Claman renews effort to give Alaska women 12-month prescriptions for birth control

Alaska state Rep. Matt Claman is picking up where he left off last year with legislation that would require public and private insurers to cover 12-month prescriptions for birth control.

The Anchorage Democrat said it’s good for Alaska women, but he’s pitching it as a way for the state to save money. Lizzie Kubitz, his chief of staff, explained in a hearing on Feb. 28.

“When women have greater access and availability to contraceptives, unintended pregnancies are reduced,” she said. “Reductions in unintended pregnancies have a direct cost savings to the state.”

According to the Guttmacher Institute, 48 percent of pregnancies in Alaska are unintended. That’s slightly higher than the national average of 45 percent.

Kubitz said that in 2010 more than 90 percent of Alaska’s unintended pregnancies were publicly funded, costing the state $42.9 million.

Jessica Cler, who manages public affairs at Planned Parenthood Votes Northwest, said that women in Alaska face unique circumstances that can make it difficult to access birth control.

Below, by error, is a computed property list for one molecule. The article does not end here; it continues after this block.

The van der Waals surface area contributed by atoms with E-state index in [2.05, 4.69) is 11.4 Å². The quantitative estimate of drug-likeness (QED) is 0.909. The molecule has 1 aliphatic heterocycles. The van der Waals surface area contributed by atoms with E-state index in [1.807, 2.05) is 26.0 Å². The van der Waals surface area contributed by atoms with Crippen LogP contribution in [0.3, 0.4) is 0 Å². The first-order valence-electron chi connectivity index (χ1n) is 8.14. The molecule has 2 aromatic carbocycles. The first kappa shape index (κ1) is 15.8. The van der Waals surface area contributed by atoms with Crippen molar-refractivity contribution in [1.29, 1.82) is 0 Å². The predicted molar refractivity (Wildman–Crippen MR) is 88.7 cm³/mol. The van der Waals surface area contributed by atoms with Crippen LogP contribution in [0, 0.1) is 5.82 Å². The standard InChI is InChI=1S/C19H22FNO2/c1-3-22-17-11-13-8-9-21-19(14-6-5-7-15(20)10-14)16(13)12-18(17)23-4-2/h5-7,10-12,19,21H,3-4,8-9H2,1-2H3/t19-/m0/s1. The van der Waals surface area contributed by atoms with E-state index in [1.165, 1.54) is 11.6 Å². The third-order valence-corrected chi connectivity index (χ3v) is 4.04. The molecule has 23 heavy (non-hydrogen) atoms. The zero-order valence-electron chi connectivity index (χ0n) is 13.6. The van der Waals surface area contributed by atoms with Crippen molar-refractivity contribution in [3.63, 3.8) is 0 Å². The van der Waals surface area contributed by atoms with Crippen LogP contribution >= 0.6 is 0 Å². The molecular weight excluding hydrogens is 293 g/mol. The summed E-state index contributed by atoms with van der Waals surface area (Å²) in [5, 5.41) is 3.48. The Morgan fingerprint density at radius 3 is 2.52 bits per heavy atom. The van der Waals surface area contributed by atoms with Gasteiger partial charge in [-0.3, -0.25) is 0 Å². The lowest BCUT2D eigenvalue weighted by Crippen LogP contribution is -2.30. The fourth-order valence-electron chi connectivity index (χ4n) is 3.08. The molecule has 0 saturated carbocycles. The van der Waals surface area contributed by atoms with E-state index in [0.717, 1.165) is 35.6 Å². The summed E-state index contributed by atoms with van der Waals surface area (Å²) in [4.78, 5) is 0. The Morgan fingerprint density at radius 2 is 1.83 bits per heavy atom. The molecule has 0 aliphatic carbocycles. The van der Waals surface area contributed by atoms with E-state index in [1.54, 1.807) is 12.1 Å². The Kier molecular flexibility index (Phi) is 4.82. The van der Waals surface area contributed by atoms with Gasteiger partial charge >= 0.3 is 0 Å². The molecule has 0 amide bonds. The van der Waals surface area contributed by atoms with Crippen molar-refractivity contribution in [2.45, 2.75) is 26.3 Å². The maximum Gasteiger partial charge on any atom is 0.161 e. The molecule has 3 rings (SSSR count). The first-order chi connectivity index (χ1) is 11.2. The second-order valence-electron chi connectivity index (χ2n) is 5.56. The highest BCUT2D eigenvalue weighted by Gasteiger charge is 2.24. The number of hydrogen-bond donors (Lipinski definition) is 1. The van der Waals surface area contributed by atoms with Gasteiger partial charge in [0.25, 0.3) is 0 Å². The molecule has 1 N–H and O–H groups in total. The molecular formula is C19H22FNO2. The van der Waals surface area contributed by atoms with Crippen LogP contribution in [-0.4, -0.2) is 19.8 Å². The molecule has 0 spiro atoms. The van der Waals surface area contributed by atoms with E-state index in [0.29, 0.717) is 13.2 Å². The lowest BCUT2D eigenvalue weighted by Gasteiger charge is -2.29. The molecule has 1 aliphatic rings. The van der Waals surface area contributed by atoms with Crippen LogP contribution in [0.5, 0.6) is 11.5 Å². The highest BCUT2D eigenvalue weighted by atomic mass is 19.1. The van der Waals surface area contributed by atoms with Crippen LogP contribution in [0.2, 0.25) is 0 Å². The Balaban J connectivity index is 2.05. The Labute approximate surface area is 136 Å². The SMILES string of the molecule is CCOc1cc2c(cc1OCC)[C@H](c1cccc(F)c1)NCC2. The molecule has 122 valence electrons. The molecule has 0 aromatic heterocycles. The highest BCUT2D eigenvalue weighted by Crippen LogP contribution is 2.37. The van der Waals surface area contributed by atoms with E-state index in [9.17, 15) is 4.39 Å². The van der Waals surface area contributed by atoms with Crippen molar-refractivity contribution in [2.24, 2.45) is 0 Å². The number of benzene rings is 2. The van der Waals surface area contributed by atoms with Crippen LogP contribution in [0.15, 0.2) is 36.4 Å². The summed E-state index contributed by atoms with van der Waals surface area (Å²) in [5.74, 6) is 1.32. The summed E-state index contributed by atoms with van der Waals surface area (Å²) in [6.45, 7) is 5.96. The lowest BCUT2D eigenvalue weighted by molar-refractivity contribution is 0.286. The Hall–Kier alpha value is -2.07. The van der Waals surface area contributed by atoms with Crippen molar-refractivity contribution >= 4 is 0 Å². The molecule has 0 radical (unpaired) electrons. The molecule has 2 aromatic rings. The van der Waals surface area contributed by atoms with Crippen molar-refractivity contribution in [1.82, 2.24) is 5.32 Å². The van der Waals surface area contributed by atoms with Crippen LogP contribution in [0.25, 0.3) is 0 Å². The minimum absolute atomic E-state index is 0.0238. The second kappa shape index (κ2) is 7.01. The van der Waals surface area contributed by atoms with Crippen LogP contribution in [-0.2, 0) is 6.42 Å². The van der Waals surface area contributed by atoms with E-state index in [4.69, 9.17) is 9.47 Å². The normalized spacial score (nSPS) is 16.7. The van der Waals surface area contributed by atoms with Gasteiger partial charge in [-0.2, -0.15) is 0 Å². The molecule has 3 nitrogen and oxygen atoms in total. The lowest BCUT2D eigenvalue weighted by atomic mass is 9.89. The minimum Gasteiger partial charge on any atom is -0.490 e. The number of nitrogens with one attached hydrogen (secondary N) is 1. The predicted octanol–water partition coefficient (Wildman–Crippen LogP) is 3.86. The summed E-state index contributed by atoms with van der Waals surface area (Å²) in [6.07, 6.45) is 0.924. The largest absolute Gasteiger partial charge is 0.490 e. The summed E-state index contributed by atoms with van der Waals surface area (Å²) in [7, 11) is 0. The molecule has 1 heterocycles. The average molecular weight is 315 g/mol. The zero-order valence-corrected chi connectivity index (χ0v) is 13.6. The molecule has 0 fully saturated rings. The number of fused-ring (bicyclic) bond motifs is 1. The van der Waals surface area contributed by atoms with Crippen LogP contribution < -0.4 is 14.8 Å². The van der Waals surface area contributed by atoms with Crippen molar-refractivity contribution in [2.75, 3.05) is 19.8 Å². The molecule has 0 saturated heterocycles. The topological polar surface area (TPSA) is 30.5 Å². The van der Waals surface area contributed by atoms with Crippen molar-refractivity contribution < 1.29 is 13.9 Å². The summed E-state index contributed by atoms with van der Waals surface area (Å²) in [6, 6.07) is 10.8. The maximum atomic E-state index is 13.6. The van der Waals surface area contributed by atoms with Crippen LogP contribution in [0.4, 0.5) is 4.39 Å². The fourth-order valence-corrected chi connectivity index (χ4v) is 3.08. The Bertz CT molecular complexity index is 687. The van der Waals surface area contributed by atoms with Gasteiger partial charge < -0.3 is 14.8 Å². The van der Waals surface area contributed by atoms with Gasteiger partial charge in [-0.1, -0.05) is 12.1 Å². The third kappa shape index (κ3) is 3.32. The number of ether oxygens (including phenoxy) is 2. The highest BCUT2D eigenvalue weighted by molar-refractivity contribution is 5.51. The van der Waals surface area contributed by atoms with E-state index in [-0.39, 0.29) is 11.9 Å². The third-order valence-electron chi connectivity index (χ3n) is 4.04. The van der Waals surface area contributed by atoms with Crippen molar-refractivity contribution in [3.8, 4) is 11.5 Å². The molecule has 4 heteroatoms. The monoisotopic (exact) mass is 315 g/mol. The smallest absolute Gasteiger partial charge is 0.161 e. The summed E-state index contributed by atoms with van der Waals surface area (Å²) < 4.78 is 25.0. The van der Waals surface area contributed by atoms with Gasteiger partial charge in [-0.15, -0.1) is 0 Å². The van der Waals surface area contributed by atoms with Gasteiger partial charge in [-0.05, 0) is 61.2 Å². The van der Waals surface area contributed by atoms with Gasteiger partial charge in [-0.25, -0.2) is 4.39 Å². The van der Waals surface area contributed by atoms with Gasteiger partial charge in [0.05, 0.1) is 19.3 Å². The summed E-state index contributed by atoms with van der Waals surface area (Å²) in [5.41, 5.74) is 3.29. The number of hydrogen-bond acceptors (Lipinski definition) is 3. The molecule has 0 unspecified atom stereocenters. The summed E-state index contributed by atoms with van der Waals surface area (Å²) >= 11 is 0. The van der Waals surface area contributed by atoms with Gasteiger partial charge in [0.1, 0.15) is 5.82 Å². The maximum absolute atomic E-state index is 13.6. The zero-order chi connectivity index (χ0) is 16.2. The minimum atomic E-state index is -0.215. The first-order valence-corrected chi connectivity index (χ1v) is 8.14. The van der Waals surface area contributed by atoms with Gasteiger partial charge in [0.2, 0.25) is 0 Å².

Women anywhere face a number of different challenges, whether it’s busy work lives or families to take care of ,” she said. “I think in Alaska, specifically, women can face additional barriers, particularly when women who are living in remote communities or perhaps work on a boat or work in tourism to get to a pharmacy or a local provider to refill your birth control every month or every three months.”

Small businesses and private insurers oppose the bill. Their concerns include patient safety, medication storage and cost and waste.

The bill does not change the requirements for covering birth control in Alaska, which is mandated at the federal level by the Affordable Care Act. It adds the same requirement to state law, plus the 12-month prescription rule.

Last year, the legislation died in committee, but this year’s new leadership in the House could increase its odds of passing.

State Rep. Ivy Spohnholz is a co-sponsor of House Bill 25.

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